Have you ever encountered a JUMPDEST opcode in Ethereum bytecode and wondered how the execution can jump there? Look at this delicious 5Bs, so many places the code can run from!
If there is a 5B you can always jump there, right?…
And the answer has to do with something called instruction boundaries.
When the Ethereum Virtual Machine (EVM) processes bytecode, it loads each octet and defines where one instruction starts and ends. These are known as instruction boundaries. Most opcodes are one-byte, with the exception of the PUSH opcodes. There are 32 PUSH opcodes, ranging from PUSH1 to PUSH32, and they all take more than one byte in bytecode for a single instruction at the program counter. When the EVM encounters anything between 60-7F, it needs to determine which PUSH it is and the size of the accompanying payload, then load everything at once as a single instruction and skip to the next bytecode byte.
But what does this has to do with JUMPDESTs? 5B is a 5B in the end! You see it in code - you jump!
Not really. If you’ve seen the Ethereum Yellow Paper, there’s a separate section there about the Validity of Jump Destinations (9.4.3):
And it explicitly states that "all [JUMP] positions must be on valid instruction boundaries, rather than sitting in the data portion of PUSH operations."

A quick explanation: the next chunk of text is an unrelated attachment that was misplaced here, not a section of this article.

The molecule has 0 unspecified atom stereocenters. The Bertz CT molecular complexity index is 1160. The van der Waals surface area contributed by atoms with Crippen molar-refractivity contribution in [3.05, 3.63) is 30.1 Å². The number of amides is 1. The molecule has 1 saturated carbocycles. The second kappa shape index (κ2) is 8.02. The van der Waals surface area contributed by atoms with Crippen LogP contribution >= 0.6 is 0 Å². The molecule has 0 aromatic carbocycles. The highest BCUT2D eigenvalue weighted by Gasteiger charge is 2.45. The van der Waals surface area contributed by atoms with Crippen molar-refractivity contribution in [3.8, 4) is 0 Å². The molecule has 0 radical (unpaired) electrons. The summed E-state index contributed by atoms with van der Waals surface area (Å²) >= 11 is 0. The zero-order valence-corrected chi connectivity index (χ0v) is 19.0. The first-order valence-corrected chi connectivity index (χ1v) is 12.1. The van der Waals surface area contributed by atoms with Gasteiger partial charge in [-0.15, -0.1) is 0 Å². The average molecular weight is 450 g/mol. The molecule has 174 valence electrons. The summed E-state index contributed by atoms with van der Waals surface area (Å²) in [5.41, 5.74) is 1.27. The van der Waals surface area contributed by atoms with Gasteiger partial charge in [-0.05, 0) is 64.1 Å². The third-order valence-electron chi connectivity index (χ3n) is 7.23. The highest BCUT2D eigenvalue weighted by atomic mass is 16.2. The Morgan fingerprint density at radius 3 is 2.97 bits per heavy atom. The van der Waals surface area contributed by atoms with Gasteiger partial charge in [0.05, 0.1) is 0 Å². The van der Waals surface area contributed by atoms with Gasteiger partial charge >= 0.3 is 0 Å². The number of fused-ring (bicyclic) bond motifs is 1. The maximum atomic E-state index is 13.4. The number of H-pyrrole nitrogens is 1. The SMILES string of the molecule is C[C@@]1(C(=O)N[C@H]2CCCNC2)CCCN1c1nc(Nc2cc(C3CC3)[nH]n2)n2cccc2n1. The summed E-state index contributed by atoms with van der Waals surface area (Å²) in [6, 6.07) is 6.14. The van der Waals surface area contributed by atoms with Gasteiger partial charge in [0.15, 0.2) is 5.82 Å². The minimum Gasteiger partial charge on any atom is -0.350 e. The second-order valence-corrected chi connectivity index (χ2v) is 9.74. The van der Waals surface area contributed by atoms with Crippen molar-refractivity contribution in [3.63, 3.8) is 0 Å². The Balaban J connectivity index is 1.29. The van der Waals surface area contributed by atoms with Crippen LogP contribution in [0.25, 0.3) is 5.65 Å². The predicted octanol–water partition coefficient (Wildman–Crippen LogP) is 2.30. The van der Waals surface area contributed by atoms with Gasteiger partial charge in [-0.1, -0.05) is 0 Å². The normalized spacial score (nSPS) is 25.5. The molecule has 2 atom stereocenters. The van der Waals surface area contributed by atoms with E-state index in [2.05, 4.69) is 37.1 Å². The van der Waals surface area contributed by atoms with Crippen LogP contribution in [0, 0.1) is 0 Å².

For example, consider the following bytecode:
At first glance, it may seem like this bytecode consists of a JUMPDEST opcode followed by a PUSH1 00 opcode and an SSTORE opcode, which could potentially write something to storage. However, if we take a broader look in the context of it, the JUMPDEST opcode is actually in the middle of a PUSH instruction:
So it’s not really a JUMPDEST, but a “5b600055” number pushed into stack. Therefore, the JUMPDEST opcode is not on an instruction boundary and cannot be jumped to.
That code was from SeaPort and actually it’s a string that contains 5B, that is pushed into the stack with PUSH32:
And the string is “ConsiderationItem” or whatever that means:
So the next time you see a JUMPDEST opcode in the middle of a PUSH instruction, you'll know you can't jump there.
And if you want to read and translate Ethereum bytecode into something more readable, just remember to process it sequentially and take PUSH instructions and their data into account.
Actually, it’s very easy, here’s a sample TypeScript code that does exactly that:
And here’s a bonus cherry on the top - a fully RegExp disassembler for EVM bytecode:
The regex strings are linked in the tweet reply - take a look! It only works in the PCRE2 flavor of regex (Perl family), so you may need to apply some tricks if your language doesn't support it.
So, in the end, we are safe and no jumps to the middle of revert strings are possible. You can breath out and make yourself a favorite hot drink.
If you like the stuff I write - subscribe, collect, follow me on Twitter and spread the word!